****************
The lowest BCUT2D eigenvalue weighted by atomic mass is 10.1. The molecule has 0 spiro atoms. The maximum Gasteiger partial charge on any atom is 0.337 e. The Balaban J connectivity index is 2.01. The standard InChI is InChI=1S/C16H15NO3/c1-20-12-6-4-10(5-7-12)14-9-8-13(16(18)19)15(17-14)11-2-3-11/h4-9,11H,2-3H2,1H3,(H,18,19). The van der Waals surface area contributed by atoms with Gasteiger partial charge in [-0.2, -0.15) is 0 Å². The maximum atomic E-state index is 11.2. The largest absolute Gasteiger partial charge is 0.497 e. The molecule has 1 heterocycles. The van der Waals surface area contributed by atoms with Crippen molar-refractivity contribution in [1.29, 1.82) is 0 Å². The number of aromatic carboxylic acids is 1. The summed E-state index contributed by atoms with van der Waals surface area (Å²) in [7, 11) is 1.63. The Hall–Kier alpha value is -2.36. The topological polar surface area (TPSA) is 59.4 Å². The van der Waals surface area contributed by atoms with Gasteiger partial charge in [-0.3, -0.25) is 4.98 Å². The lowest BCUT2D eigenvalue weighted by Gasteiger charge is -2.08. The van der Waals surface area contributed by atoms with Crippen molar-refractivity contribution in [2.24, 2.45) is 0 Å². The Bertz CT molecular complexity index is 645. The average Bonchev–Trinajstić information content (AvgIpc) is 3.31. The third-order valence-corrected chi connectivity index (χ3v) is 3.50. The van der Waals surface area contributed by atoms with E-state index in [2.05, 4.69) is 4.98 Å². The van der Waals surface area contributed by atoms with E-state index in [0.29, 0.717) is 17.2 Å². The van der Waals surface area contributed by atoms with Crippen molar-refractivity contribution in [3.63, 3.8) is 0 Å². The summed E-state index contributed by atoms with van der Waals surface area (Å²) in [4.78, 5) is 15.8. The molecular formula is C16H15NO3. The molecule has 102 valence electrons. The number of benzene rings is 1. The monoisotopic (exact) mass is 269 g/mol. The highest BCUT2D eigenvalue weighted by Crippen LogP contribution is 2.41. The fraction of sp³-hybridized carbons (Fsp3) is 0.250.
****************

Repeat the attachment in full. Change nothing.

The lowest BCUT2D eigenvalue weighted by atomic mass is 10.1. The molecule has 0 spiro atoms. The maximum Gasteiger partial charge on any atom is 0.337 e. The Balaban J connectivity index is 2.01. The standard InChI is InChI=1S/C16H15NO3/c1-20-12-6-4-10(5-7-12)14-9-8-13(16(18)19)15(17-14)11-2-3-11/h4-9,11H,2-3H2,1H3,(H,18,19). The van der Waals surface area contributed by atoms with Gasteiger partial charge in [-0.2, -0.15) is 0 Å². The maximum atomic E-state index is 11.2. The largest absolute Gasteiger partial charge is 0.497 e. The molecule has 1 heterocycles. The van der Waals surface area contributed by atoms with Crippen molar-refractivity contribution in [1.29, 1.82) is 0 Å². The number of aromatic carboxylic acids is 1. The summed E-state index contributed by atoms with van der Waals surface area (Å²) in [7, 11) is 1.63. The Hall–Kier alpha value is -2.36. The topological polar surface area (TPSA) is 59.4 Å². The van der Waals surface area contributed by atoms with Gasteiger partial charge in [-0.3, -0.25) is 4.98 Å². The lowest BCUT2D eigenvalue weighted by Gasteiger charge is -2.08. The van der Waals surface area contributed by atoms with Crippen molar-refractivity contribution in [2.24, 2.45) is 0 Å². The Bertz CT molecular complexity index is 645. The average Bonchev–Trinajstić information content (AvgIpc) is 3.31. The third-order valence-corrected chi connectivity index (χ3v) is 3.50. The van der Waals surface area contributed by atoms with E-state index in [2.05, 4.69) is 4.98 Å². The van der Waals surface area contributed by atoms with E-state index in [0.29, 0.717) is 17.2 Å². The van der Waals surface area contributed by atoms with Crippen molar-refractivity contribution in [3.63, 3.8) is 0 Å². The summed E-state index contributed by atoms with van der Waals surface area (Å²) in [4.78, 5) is 15.8. The molecular formula is C16H15NO3. The molecule has 102 valence electrons. The number of benzene rings is 1. The monoisotopic (exact) mass is 269 g/mol. The highest BCUT2D eigenvalue weighted by Crippen LogP contribution is 2.41. The fraction of sp³-hybridized carbons (Fsp3) is 0.250.